Obituary: John W. Hennessey Jr., 1925-2018 | Obituaries | Seven Days | Vermont's Independent Voice

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Obituary: John W. Hennessey Jr., 1925-2018 

Published January 15, 2018 at 5:30 a.m. | Updated January 16, 2018 at 1:30 p.m.

click to enlarge John W. Hennessey Jr.
  • John W. Hennessey Jr.

John W. Hennessey Jr., age 92, of Shelburne, Vt., and formerly of Hanover, N.H., died of natural causes on January 11, 2018, at the Wake Robin Continuing Care Retirement Community.

Hennessey was a much beloved and respected academic. He had a great love of teaching and was a mentor and adviser to his students, colleagues and friends, many of whom have said, “He changed my life.”

Hennessey was a scholar, a feminist, a progressive and an ethicist with an exceptional career. Despite his myriad commitments, he always made time for his family. He and his wife, Jean, took each of their three grandchildren on cross-country trips, which covered all 50 states, and the two spent 10 weeks with them in the Cotswolds of England. His family called him “Super,” short for “Super Pal,” an apt description of his special friendships with all children. More recently, he became the proud great-grandfather of five great-granddaughters, a new joy in his life.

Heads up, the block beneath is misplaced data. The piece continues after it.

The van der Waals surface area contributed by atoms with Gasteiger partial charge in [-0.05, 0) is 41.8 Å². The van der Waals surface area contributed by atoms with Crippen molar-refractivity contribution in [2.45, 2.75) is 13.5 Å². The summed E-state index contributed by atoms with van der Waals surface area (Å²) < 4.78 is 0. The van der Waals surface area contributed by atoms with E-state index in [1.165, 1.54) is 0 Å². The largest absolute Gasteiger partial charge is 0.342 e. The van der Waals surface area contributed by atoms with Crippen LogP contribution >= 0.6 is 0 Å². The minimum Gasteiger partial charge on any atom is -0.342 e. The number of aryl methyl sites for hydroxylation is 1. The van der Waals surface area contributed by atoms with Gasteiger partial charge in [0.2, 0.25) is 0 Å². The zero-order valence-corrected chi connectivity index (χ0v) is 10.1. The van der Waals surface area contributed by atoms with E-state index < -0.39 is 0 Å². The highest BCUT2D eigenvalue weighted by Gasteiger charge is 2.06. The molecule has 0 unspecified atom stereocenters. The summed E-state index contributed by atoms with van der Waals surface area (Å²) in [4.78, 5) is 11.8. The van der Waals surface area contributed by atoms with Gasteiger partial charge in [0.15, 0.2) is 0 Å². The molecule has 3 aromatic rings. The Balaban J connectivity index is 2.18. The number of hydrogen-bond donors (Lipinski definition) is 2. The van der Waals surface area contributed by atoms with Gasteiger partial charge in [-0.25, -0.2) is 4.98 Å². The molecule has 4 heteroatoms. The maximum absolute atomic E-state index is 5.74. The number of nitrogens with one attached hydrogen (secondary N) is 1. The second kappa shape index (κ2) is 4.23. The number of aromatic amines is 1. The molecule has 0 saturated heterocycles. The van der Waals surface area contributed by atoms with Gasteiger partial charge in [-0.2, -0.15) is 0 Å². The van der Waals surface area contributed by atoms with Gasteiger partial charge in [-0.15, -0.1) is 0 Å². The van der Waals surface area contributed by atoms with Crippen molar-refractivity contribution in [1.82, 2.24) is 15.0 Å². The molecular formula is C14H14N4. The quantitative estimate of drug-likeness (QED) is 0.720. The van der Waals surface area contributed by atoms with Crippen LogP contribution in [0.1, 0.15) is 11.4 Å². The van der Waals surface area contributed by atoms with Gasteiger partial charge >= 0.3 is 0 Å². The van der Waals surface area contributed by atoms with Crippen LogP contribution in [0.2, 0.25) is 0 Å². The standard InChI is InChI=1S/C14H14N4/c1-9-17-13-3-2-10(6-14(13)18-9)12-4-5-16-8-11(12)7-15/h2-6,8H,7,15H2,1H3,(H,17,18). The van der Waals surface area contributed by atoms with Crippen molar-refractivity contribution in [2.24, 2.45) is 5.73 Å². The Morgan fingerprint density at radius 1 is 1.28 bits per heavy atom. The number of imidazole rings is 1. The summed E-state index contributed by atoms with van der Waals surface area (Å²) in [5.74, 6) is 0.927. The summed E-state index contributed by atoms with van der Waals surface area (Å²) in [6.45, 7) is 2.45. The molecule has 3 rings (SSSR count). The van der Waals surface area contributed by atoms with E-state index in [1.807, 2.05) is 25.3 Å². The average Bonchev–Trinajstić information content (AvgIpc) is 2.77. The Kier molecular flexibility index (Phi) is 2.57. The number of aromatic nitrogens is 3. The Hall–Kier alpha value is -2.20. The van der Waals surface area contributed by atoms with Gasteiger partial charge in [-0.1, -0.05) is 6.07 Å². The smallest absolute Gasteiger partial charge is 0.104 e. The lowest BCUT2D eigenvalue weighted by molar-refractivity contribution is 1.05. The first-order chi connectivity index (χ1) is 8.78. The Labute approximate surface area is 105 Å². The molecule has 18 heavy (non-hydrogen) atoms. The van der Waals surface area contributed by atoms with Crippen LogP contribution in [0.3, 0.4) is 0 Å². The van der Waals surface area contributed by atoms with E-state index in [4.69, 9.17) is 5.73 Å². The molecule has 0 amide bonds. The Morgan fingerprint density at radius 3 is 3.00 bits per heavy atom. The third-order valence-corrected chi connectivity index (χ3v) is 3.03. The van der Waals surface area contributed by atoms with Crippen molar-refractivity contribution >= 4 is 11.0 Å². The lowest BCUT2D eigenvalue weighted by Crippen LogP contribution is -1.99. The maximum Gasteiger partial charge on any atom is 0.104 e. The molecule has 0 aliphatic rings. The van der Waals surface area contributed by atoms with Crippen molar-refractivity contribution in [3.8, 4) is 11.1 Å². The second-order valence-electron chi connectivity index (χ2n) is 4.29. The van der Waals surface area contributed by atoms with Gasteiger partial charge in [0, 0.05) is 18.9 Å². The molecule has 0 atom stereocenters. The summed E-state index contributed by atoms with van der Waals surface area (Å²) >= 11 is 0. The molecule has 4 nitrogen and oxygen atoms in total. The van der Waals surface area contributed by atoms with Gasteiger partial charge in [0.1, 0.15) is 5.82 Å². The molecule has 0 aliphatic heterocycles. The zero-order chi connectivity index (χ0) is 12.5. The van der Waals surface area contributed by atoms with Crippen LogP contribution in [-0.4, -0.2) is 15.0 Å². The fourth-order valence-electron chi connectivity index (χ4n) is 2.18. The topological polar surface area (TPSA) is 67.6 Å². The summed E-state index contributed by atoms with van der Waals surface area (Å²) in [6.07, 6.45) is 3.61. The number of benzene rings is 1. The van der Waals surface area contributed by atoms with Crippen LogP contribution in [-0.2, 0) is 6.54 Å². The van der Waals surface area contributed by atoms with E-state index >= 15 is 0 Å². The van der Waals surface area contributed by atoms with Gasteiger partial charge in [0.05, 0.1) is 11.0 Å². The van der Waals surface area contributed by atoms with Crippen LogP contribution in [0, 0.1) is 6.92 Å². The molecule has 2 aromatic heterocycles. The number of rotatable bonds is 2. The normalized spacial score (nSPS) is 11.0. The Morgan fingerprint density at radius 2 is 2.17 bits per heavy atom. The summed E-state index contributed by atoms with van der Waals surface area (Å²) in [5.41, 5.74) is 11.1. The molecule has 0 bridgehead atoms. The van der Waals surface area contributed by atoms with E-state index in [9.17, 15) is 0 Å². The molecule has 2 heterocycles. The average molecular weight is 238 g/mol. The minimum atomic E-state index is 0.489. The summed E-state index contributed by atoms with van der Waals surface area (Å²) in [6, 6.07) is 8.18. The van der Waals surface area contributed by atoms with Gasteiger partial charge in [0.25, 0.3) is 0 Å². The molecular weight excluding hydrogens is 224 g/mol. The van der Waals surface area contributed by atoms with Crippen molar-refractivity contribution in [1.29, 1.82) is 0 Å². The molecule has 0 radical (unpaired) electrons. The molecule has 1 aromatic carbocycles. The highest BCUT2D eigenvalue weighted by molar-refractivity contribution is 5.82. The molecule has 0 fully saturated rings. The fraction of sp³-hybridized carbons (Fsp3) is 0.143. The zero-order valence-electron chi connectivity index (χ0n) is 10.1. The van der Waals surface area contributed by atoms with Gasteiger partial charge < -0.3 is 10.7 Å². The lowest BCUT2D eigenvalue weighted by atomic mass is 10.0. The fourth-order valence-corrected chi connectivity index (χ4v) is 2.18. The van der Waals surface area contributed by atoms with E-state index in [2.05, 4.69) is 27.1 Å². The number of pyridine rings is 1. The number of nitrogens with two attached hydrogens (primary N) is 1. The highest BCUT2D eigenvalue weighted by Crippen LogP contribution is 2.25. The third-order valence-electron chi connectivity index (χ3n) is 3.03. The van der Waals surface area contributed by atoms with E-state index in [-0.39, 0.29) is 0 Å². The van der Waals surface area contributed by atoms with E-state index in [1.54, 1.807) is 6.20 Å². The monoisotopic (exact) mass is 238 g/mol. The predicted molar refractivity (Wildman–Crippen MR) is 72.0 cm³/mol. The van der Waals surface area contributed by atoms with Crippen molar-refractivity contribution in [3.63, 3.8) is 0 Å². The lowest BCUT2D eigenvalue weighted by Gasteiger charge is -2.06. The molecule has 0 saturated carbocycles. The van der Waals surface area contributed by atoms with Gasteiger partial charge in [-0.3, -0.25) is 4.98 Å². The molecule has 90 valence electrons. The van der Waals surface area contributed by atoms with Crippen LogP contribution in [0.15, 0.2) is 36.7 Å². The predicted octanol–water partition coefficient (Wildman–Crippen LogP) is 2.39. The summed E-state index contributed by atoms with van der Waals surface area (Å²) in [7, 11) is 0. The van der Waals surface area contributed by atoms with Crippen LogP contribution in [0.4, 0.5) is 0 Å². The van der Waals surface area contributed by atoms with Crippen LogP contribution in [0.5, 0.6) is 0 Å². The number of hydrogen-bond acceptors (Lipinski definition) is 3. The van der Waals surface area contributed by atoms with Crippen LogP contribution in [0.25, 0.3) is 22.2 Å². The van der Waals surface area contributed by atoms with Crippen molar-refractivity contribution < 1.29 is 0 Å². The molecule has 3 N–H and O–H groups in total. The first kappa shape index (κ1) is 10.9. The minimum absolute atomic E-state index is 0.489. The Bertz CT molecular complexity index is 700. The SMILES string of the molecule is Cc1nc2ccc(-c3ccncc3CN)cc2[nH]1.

Hennessey was born on March 25, 1925, in Danville, Pa., to Martha Scott Braun and John W. Hennessey. He attended public schools in York, Pa., before entering Princeton University’s class of 1945 at the age of 16. His college education was interrupted in 1943 by World War II, when he enrolled in Officer Training School at the age of 18. By the age of 21, Hennessey achieved the rank of first lieutenant in the United States Army and managed more than 200 men in the Philippines Ordinance Department. He returned to Princeton in 1946, graduating Phi Beta Kappa in 1948 with a degree in economics and social institutions. The subject of his senior thesis at Princeton was universal health care.